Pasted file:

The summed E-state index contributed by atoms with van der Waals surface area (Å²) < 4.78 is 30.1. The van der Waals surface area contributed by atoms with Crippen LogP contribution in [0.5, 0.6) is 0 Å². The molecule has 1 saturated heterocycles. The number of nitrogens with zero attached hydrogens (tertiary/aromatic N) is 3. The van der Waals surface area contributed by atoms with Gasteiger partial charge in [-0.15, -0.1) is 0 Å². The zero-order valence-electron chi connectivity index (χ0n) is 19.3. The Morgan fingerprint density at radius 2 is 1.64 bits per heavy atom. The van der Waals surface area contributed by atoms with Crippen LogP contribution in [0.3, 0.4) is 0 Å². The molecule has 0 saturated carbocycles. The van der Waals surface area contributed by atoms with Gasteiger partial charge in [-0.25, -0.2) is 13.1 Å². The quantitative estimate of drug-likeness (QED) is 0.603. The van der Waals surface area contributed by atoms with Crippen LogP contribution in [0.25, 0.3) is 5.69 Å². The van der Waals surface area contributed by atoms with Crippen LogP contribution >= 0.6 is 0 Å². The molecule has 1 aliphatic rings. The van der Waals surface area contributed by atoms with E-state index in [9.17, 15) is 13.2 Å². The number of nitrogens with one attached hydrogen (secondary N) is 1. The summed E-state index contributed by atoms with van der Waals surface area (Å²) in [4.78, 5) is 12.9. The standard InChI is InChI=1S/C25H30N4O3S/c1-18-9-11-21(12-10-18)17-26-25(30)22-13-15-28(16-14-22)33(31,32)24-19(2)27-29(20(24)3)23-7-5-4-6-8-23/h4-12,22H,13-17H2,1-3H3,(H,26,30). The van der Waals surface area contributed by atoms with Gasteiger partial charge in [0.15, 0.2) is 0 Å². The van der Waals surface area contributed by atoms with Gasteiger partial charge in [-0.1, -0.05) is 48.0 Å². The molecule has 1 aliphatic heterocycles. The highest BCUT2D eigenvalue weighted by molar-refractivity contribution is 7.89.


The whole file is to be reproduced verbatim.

The summed E-state index contributed by atoms with van der Waals surface area (Å²) < 4.78 is 30.1. The van der Waals surface area contributed by atoms with Crippen LogP contribution in [0.5, 0.6) is 0 Å². The molecule has 1 saturated heterocycles. The number of nitrogens with zero attached hydrogens (tertiary/aromatic N) is 3. The van der Waals surface area contributed by atoms with Gasteiger partial charge in [-0.15, -0.1) is 0 Å². The zero-order valence-electron chi connectivity index (χ0n) is 19.3. The Morgan fingerprint density at radius 2 is 1.64 bits per heavy atom. The van der Waals surface area contributed by atoms with Crippen LogP contribution in [0.3, 0.4) is 0 Å². The molecule has 0 saturated carbocycles. The van der Waals surface area contributed by atoms with Gasteiger partial charge in [-0.25, -0.2) is 13.1 Å². The quantitative estimate of drug-likeness (QED) is 0.603. The van der Waals surface area contributed by atoms with Crippen LogP contribution in [0.25, 0.3) is 5.69 Å². The van der Waals surface area contributed by atoms with Crippen LogP contribution >= 0.6 is 0 Å². The molecule has 1 aliphatic rings. The van der Waals surface area contributed by atoms with E-state index in [9.17, 15) is 13.2 Å². The number of nitrogens with one attached hydrogen (secondary N) is 1. The summed E-state index contributed by atoms with van der Waals surface area (Å²) in [4.78, 5) is 12.9. The standard InChI is InChI=1S/C25H30N4O3S/c1-18-9-11-21(12-10-18)17-26-25(30)22-13-15-28(16-14-22)33(31,32)24-19(2)27-29(20(24)3)23-7-5-4-6-8-23/h4-12,22H,13-17H2,1-3H3,(H,26,30). The van der Waals surface area contributed by atoms with Gasteiger partial charge in [0.15, 0.2) is 0 Å². The van der Waals surface area contributed by atoms with Gasteiger partial charge in [-0.1, -0.05) is 48.0 Å². The molecule has 1 aliphatic heterocycles. The highest BCUT2D eigenvalue weighted by molar-refractivity contribution is 7.89.